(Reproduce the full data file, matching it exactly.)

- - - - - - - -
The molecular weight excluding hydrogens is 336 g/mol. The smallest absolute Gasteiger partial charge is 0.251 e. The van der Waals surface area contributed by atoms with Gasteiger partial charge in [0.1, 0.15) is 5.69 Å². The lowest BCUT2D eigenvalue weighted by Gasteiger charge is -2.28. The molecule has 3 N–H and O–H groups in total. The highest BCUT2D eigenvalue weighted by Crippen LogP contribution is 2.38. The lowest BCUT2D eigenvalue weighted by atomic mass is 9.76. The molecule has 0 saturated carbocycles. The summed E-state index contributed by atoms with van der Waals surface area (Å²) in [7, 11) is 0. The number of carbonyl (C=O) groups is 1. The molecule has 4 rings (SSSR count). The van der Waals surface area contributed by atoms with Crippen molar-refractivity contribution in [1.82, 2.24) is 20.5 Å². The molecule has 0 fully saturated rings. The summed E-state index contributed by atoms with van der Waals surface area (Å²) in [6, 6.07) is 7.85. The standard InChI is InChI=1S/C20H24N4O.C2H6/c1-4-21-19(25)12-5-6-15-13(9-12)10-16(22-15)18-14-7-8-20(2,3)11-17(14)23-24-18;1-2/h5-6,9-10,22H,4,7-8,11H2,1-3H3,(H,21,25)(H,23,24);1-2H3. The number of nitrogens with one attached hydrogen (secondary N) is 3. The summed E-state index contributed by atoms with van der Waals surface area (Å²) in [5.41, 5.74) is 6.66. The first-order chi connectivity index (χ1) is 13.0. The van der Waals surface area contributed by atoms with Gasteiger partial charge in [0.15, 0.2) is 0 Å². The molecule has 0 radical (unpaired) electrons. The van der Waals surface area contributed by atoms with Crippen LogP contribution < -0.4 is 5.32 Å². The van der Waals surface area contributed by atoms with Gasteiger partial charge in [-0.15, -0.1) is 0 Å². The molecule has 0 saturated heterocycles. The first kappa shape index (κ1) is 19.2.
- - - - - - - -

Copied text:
The molecular weight excluding hydrogens is 336 g/mol. The smallest absolute Gasteiger partial charge is 0.251 e. The van der Waals surface area contributed by atoms with Gasteiger partial charge in [0.1, 0.15) is 5.69 Å². The lowest BCUT2D eigenvalue weighted by Gasteiger charge is -2.28. The molecule has 3 N–H and O–H groups in total. The highest BCUT2D eigenvalue weighted by Crippen LogP contribution is 2.38. The lowest BCUT2D eigenvalue weighted by atomic mass is 9.76. The molecule has 0 saturated carbocycles. The summed E-state index contributed by atoms with van der Waals surface area (Å²) in [7, 11) is 0. The number of carbonyl (C=O) groups is 1. The molecule has 4 rings (SSSR count). The van der Waals surface area contributed by atoms with Crippen molar-refractivity contribution in [1.82, 2.24) is 20.5 Å². The molecule has 0 fully saturated rings. The summed E-state index contributed by atoms with van der Waals surface area (Å²) in [6, 6.07) is 7.85. The standard InChI is InChI=1S/C20H24N4O.C2H6/c1-4-21-19(25)12-5-6-15-13(9-12)10-16(22-15)18-14-7-8-20(2,3)11-17(14)23-24-18;1-2/h5-6,9-10,22H,4,7-8,11H2,1-3H3,(H,21,25)(H,23,24);1-2H3. The number of nitrogens with one attached hydrogen (secondary N) is 3. The summed E-state index contributed by atoms with van der Waals surface area (Å²) in [5.41, 5.74) is 6.66. The first-order chi connectivity index (χ1) is 13.0. The van der Waals surface area contributed by atoms with Gasteiger partial charge in [0.15, 0.2) is 0 Å². The molecule has 0 radical (unpaired) electrons. The van der Waals surface area contributed by atoms with Crippen LogP contribution < -0.4 is 5.32 Å². The van der Waals surface area contributed by atoms with Gasteiger partial charge in [-0.15, -0.1) is 0 Å². The molecule has 0 saturated heterocycles. The first kappa shape index (κ1) is 19.2.